One evening towards the end of May, just as we were finishing our monthly Zoom book club, my friend Alex took a sip of her white wine and loudly lamented what each of us had been silently wondering, “What are we going to do this summer? Are we even going to go out?”
At first, too apprehensive about what summer in the throes of a pandemic might bring, no one answered.
Hilary, our most upbeat member, broke the silence, “Don’t worry, we’ll get together. We’ll be a pod and I’m committed to this pod!” Everyone nodded enthusiastically.
I logged out of book club feeling elated. After over three months of lockdown at my mother’s in Virginia, as much I love my family, I am desperate to see someone who doesn’t share a single strand of my DNA.
In late May, New York Gov. Andrew Cuomo announced that gatherings of 10 people, as long as they practiced social distancing, would be permitted. And on Wednesday he declared that New York City could begin Phase 2 of the reopening process, next week and that restaurants and bars could welcome back patrons for outdoor service. The news has prompted tiny pockets of friends to crawl tentatively out of their shelters to hang out with their pods, trust circles, double bubbles -- choose your favorite term. (In Great Britain, the government recently issued guidelines for permitted "coronavirus bubbles." ) But with the threat of COVID still lurking, everyone is wondering how we get together safely this summer.
So many questions about the new pandemic etiquette arise especially among New Yorkers for whom hospitality is a point of pride. Mostly based out east in Long Island, my book club friends have been gingerly opening their doors to each other. (So far we have escaped COVID-19 relatively unscathed: Only one of our members came down with the virus, and after six weeks of self-quarantine, she tested negative.)
“It’s a trust game,” says Alex Chantecaille, who is vice president of sales at Chantecaille Beauté and has been self-isolating in East Hampton for the past few months. “I need to do my best to ensure my friends feel secure. Is there a possibility of getting sick from the fish market? Maybe yes, but hopefully I washed my hands and used hand-sanitizer really well afterwards. I’m careful and I feel that’s how my friends are behaving as well. You open up that group very conservatively. You need to make sure you can trust them. It’s a reiteration of what friendship is.”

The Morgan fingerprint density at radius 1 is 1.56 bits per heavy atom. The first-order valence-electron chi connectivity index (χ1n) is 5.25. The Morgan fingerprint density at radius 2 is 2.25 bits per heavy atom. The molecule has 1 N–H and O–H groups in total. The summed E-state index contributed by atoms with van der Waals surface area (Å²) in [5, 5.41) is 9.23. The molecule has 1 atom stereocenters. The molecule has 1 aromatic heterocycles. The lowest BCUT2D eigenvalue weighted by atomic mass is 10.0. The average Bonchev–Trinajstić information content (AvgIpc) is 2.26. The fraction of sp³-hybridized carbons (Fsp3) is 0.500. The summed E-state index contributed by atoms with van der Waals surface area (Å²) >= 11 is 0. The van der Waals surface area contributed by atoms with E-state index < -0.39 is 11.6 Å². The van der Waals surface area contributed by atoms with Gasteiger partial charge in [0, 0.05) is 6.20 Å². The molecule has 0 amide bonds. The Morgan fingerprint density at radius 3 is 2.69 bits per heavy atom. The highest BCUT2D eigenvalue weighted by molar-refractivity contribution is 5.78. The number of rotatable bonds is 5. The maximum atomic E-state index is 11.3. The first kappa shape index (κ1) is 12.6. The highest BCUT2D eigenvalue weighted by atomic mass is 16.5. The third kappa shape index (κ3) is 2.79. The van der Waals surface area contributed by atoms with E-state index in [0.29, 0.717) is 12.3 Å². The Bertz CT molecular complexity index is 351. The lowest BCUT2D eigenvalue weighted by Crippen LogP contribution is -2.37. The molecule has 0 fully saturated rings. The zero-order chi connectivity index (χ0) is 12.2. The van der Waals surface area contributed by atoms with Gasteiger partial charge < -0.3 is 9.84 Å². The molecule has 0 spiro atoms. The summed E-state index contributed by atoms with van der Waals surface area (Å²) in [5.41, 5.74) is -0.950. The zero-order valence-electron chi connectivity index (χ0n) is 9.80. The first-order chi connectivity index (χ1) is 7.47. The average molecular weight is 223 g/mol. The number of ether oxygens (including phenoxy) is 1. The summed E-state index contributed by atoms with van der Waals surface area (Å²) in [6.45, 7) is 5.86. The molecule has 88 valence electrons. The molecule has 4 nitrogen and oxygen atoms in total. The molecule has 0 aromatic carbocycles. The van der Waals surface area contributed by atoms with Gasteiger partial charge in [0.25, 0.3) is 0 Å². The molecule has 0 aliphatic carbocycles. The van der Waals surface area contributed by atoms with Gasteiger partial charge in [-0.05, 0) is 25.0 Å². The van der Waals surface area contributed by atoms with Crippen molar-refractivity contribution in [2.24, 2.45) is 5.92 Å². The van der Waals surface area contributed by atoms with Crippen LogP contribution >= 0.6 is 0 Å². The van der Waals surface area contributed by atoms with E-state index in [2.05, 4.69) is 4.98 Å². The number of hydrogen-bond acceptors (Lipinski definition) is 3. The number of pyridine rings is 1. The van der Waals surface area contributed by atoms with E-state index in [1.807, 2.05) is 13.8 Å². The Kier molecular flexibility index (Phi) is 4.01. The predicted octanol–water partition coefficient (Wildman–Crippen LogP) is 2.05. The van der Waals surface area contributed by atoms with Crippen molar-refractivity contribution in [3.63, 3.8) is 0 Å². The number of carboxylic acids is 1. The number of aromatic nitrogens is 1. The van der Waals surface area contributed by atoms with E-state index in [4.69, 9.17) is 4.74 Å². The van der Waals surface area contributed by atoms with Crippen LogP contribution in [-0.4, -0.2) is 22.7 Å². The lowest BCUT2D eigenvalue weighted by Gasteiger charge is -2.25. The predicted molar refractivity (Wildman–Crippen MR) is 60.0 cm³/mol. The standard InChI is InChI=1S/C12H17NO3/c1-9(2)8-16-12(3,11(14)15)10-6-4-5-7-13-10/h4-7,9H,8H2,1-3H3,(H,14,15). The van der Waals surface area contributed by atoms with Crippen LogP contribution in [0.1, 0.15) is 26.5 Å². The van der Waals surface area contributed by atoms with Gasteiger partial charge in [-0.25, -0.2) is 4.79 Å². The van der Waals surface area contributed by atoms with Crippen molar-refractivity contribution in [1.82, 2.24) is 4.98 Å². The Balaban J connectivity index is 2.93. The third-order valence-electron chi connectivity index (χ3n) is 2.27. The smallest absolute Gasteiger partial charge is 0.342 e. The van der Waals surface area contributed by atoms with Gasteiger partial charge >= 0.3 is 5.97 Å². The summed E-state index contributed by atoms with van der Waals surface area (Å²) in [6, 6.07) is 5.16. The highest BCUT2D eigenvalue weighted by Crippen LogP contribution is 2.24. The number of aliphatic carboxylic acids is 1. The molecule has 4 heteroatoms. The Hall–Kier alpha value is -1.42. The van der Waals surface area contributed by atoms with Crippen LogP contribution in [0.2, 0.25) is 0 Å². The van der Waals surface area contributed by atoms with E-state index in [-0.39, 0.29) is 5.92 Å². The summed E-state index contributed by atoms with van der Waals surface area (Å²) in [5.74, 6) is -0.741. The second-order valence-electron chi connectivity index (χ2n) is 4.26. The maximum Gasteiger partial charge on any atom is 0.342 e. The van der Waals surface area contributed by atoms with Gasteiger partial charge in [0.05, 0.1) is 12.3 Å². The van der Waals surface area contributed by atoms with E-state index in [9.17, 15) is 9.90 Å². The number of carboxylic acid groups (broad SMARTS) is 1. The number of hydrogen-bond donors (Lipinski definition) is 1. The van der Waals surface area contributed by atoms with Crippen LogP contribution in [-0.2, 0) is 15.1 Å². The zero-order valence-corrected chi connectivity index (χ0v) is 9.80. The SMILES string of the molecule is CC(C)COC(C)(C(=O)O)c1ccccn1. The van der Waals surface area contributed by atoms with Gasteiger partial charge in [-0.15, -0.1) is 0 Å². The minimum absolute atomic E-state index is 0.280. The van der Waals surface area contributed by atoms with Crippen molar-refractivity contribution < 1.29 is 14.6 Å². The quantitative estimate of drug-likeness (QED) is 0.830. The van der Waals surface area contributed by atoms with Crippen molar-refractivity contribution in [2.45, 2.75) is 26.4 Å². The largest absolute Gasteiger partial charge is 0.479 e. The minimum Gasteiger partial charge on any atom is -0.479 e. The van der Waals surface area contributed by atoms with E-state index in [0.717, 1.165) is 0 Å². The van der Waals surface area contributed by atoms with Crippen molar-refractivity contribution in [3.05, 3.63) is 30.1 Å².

The book club has been alternating dinners on weekends in the backyard or having drinks on each other’s porches. The gatherings started out tentatively, with each person bringing their own glasses and snacks, and staying strictly to al fresco to practice social distancing. A few weeks ago, they began using the glasses and plates provided by the hostess. One rule remains enforced: Rather than gathering in the kitchen to help with the washing-up, as the guests normally would, they now stack their dishes at the end of the table and only one person brings them into the house.
Masks have started to become optional. “If people arrive in a mask and want to wear it, that’s fine," says Helena Gautier, a writer and frequent hostess in Southampton. "But if you stay with your group outside it’s different,”
Then there’s the tricky question of whether guests can use the bathroom.
Until a few weeks ago, Annie Leibovitz's agent and studio manager Karen Mulligan only saw her small group of friends under super strict conditions, including outside walks and al fresco peeing. One evening a few weeks ago when a friend who wishes to remain nameless stopped by for a drink, nature called. Karen gestured to the bushes but the guest opted to go and use her loo at home. Fortunately she lived nearby.
“You have to be sensitive and not breach the social contract,” says Alex, who agrees with Karen's approach. “Take a cue from the hostess. If Karen says you can’t pee her in her house, that’s fine. You can’t say you are blowing this out of proportion.”